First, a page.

Awarded to Richard Winter.
Richard Winter is Executive Vice-President of the InterContinental Hotels Group. His personal intervention enabled the Royal Aero Club Trust to acquire two important items of aviation memorabilia. In 2003, he was instrumental in obtaining and presenting to the Trust the only existing portrait of Frank Hedges Butler who had been a founder-member of the Aero Club. This painting has now been loaned to the Royal Automobile Club for display, as Butler had also been their first Treasurer. Then in 2007 his company presented the Trust with the First Aero Club Cup, which had been won in July 1906 by Frank Hedges Butler for the first official balloon race in Britain, and is possibly the world's oldest aviation trophy.


Awarded to Les Merritt.
Les Merritt started gliding in 1971 with the Southdown Gliding Club, at Firle and then Parham. He gained a silver badge and advanced rapidly through the ratings to become their CFI. He was also instrumental in achieving the club's M3 engineering licence. His job moved and he joined the Buckminster Gliding Club at Saltby, and in 1997 he became its full-time CFI and Manager. Under his leadership, the club's facilities have expanded greatly. He has qualified as a motor-glider instructor and examiner, and a tug-pilot examiner. His enthusiasm and knowledge is allied to an ability to encourage pilots at all levels.

Fédération Aéronautique Internationale -
UK Awards for 2007
These awards were presented to the UK delegation at the FAI General Conference in Autumn 2008 and are re-presented here.


Awarded to David Hempleman-Adams.
David Hempleman-Adams flew across the Atlantic in a small gas balloon in July 2007. He took off from St Johns, Newfoundland and eventually, four days later, landed near Dijon in France. He flew in a balloon of only 1000 cu.m. This is by far the smallest balloon that has ever been used for an Atlantic crossing. David made the flight solo. The flight achieved World Records of 4227 km distance and 89 hours 20 minutes duration in class AA-6, also breaking the records for the next three larger classes.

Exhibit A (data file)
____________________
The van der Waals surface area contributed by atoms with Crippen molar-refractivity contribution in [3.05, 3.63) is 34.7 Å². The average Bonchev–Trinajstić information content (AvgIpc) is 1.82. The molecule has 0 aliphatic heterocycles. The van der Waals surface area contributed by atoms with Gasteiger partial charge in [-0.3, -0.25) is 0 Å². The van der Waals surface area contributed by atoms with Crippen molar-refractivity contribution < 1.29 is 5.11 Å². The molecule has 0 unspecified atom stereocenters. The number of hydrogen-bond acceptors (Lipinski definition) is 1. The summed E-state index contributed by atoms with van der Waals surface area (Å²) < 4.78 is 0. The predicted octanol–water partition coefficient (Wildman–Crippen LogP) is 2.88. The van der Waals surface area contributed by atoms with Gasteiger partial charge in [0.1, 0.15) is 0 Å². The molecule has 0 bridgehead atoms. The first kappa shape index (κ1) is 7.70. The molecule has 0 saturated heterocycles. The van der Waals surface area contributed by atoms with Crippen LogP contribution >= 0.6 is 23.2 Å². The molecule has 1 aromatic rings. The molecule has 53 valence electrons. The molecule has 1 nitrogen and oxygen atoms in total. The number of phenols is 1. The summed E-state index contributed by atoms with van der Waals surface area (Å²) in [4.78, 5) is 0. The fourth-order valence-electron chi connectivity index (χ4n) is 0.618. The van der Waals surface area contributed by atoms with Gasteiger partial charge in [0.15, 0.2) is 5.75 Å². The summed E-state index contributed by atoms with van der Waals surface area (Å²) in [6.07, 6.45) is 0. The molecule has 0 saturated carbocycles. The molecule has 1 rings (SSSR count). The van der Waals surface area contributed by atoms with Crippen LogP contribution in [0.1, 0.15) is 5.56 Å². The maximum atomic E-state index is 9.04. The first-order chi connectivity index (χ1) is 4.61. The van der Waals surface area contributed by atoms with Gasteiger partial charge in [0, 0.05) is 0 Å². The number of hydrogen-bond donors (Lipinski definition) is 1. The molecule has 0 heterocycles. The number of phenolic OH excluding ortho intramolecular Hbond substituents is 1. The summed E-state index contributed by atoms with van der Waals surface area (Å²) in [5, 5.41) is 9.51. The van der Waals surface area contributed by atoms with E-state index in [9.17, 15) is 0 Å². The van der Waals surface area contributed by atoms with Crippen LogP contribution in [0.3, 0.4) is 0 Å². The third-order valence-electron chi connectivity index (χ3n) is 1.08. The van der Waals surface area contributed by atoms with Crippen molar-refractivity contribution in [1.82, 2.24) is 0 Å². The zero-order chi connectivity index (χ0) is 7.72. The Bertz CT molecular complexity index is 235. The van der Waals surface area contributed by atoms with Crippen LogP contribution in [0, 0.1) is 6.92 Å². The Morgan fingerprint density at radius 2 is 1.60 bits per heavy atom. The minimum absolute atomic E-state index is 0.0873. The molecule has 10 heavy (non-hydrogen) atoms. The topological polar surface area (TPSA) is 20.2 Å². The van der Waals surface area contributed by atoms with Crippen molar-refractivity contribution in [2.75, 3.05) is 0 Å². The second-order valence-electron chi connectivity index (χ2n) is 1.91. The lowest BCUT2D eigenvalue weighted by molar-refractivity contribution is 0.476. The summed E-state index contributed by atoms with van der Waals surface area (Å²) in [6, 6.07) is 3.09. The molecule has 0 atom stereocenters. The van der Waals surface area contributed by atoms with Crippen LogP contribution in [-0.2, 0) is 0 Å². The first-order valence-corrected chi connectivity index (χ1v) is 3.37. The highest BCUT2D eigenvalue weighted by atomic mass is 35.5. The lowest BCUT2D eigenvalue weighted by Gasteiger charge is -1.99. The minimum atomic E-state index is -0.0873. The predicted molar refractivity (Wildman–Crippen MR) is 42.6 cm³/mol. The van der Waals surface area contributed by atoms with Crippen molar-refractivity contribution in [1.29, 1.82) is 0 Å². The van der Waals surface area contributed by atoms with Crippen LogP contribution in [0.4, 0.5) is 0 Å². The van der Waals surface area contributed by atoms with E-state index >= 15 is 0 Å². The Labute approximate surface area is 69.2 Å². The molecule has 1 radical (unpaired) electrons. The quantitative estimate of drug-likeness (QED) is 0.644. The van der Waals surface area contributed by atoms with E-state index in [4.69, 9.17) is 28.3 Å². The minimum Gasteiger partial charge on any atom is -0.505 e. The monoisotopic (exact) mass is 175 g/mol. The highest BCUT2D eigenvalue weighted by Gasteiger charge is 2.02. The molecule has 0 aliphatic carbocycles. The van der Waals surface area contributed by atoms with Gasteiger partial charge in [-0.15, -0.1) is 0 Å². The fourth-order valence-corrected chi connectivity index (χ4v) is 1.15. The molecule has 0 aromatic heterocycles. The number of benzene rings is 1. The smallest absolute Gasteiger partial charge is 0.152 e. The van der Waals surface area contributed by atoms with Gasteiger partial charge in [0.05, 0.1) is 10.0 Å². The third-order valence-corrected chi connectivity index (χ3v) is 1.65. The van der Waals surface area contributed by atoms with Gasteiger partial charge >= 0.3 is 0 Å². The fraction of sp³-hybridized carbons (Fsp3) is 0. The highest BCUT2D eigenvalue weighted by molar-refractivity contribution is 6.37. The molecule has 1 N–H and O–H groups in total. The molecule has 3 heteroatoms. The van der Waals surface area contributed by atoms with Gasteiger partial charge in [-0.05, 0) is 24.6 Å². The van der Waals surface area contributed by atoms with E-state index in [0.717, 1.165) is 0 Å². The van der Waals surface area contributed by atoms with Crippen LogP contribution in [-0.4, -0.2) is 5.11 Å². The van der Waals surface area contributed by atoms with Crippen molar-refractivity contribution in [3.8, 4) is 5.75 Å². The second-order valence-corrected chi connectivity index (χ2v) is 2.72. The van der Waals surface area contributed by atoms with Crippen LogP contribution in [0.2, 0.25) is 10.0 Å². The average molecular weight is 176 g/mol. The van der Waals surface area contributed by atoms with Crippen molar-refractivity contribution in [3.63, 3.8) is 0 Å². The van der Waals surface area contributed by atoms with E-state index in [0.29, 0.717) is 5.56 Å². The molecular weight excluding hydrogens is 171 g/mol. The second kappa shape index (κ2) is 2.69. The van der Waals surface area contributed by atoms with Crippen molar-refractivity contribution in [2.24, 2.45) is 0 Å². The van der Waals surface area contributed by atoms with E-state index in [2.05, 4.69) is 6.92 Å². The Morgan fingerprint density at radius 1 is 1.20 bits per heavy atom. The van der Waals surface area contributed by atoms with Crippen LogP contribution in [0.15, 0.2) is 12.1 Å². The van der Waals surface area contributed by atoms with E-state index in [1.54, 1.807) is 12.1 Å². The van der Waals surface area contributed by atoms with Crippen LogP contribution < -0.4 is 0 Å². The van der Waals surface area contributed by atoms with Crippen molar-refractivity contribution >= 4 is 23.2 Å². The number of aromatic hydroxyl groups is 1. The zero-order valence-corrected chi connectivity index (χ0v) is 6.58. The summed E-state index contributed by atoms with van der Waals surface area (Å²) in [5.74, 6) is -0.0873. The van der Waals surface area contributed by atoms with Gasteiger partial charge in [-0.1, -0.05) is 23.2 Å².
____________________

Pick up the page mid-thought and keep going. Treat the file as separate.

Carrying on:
Awarded to Paul Beard.
Paul Beard was responsible for developing the 2.4 GHz Spektrum radio control system for aero-modellers. The project arose as a spin-off from his work in 1995 for a radio system for remote checking of hire-cars. It took seven years of work and investment to achieve a viable prototype. The system was then developed in partnership with Horizon Hobby in the USA, initially for radio-controlled model cars and boats, and then as a 7-channel system for aero-modellers. It has provided a major improvement in reliability and safety over earlier systems and has been adopted world-wide.


Awarded to Derek Piggott.
Derek Piggott has been an inspiration to glider pilots world-wide for over 55 years. He has made a major contribution to the development of gliding instruction. He has written several books and articles about gliding and made international lecture tours. He has evaluated and written handling notes for over 200 models of glider. He has flown a wide variety of one-offs, including the Cayley replica and the SUMPAC man-powered aircraft. He has also flown WW-1 replica aircraft in several cinema films. He has set a number of gliding records and won several Regional Competitions and the National Aerobatic Championships. In his mid-80's, he is still taking part in competitions in Britain and America, and writing and talking about gliding.


A number of major awards from member associations were also presented.